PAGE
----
Jas 2:10 For whoever shall keep the whole law, and yet stumble in one point, he is guilty of all.
But then Paul also quoted Moses in support of his righteousness-by-faith position centered in Christ as “the end of the Law” and the means by which righteousness is available for everyone who believes. It does not seem appropriate that Paul was merely borrowing Moses’ words and applying them to something foreign in Moses’ thought. This says that righteousness by faith is not a new concept, but had been proclaimed to Israel by Moses.
Paul quoted from the Old Testament to prove to his readers that they did not even understand their own Law. He began with Leviticus 18:5 which states the purpose of the Law: if you obey it, you live.
“But we did obey it!” they would argue.
Galatians 3:10 "For as many as are of the works of the law,” as many people as want to live by the works, as many people want to live by law, want to be self-savers, “are under the curse." They are all accursed. "For its written, cursed is everyone that continues not in all things written in the book of the law to do them." So if you've ever not done something you ought to do, or ever done something you should not have done, you're out, you're cursed.
“You may have obeyed it outwardly,” Paul would reply, “but you did not believe it from your heart.” He then quoted Deuteronomy 30:12–14 and gave the passage a deeper spiritual meaning.
The theme of Moses’ message was “the commandment” (Deut. 30:11), referring to the Word of God. Moses argued that the Jews had no reason to disobey the Word of God because it had been clearly explained to them and it was not far from them. In fact, Moses urged them to receive the Word in their hearts
When we think of the truth expressed in Deuteronomy 30:12–14, we can see the appropriateness of the use of this passage to show that the same principles over which the Jews stumbled are the principles which verify to the fullest extent the truth of the passage from which the apostle quotes.
De 5:29 'Oh, that they had such a heart in them that they would fear Me and always keep all My commandments, that it might be well with them and with their children forever
De 6:5 "You shall love the LORD your God with all your heart, with all your soul, and with all your strength.13:3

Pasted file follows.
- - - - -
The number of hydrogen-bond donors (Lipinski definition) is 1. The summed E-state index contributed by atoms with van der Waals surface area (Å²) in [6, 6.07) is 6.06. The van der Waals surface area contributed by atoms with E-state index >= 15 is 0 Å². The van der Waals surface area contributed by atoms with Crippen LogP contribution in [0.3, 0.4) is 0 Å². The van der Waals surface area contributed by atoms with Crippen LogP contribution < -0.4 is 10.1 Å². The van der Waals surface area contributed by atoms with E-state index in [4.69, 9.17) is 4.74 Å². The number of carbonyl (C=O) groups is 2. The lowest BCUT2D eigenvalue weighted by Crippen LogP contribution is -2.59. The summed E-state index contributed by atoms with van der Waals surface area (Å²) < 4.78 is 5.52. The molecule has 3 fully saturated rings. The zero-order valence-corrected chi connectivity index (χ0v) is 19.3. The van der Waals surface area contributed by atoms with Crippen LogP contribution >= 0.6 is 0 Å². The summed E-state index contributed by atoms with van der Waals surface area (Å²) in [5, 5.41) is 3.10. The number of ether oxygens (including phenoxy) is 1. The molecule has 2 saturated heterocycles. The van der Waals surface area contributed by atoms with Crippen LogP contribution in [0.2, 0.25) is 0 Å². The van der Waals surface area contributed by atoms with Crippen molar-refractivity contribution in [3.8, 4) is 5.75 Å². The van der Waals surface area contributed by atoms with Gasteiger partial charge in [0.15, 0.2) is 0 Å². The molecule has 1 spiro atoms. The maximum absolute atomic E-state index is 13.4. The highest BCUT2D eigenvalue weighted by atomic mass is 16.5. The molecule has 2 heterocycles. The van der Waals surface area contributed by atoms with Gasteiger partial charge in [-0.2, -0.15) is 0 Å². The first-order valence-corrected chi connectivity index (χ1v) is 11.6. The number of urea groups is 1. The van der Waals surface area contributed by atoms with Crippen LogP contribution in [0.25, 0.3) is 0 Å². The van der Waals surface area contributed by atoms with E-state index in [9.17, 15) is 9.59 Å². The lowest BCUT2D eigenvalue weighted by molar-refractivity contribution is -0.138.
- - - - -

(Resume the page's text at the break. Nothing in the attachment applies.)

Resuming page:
De 30:6 "And the LORD your God will circumcise your heart and the heart of your descendants, to love the LORD your God with all your heart and with all your soul, that you may live.). The emphasis in Deuteronomy is on the heart, the inner spiritual condition and not mere outward acts of obedience.
- Involves the mouth and the heart (6-8)
Ro 10:6 But the righteousness of faith speaks in this way, "Do not say in your heart, 'Who will ascend into heaven?'" (that is, to bring Christ down from above) 7 or," 'Who will descend into the abyss?'" (that is, to bring Christ up from the dead). 8 But what does it say? "The word is near you, in your mouth and in your heart" (that is, the word of faith which we preach):
The material in Deuteronomy was part of Moses’ charge to the generation of Israel about to enter the land of Canaan. This exhortation was the conclusion of Moses’ prophetic description of God’s dealing with Israel. Blessing was promised for faith and obedience, and chastisement would result from rejection and disobedience. If Israel forsook God, Moses said, she would face worldwide dispersion and affliction. When the people then finally do turn to God in faith, He will restore them to blessing, prosperity, and prominence among the nations (Deut. 30:1–10). The point of Moses’ exhortation (Deut. 30:11) is that the generation to whom he was speaking had the message (it was very near you and in your mouth, Deut. 30:14) and they could respond by faith (in your heart, Deut. 30:14) and walk with God in obedience. Since the Israelites in Moses’ day had the message, they did not need to ask that it be brought down from heaven or that someone “cross the sea to get it” (Deut. 30:13). Instead, the word (Moses’ instructions) was “near” them (Deut. 30:14).
De 30:10 "if you obey the voice of the LORD your God, to keep His commandments and His statutes which are written in this Book of the Law, and if you turn to the LORD your God with all your heart and with all your soul.
The Jews were trying to do the impossible. They were trying to ascend to heaven. That's what a works system does; save yourself, get up, and crawl up to heaven on your own. Descend into the deep.
Those are two Jewish proverbs. In fact, to be high and afar off was a Jewish way of saying something is unattainable. Thou art high, it says of God, that art very high. It says of the wicked, God sees them afar off, that is there's no way to reach them. To the Jew to be high in the heavens or deep in the depths, to ascend to heaven, to go down to hell was to do what was impossible. So he reaches back to Deuteronomy 30 and says Moses says that the righteousness of faith is not available just for those who can do the impossible. It's available for anybody. It's right there.
Paul assures us that the intent of this passage in Deuteronomy is a call to faith. He even calls it in Romans 10:8 the word of faith. It is a call to a heart response. It is a call to faith. It is the obedience of the heart that he is after, not just some external behavior. A call to faith, a call to a true heart relationship to God in Deuteronomy, is based on the covenant of grace. Deuteronomy is not simply a call to legal externalism; it is a call to respond in faith to a covenant of grace.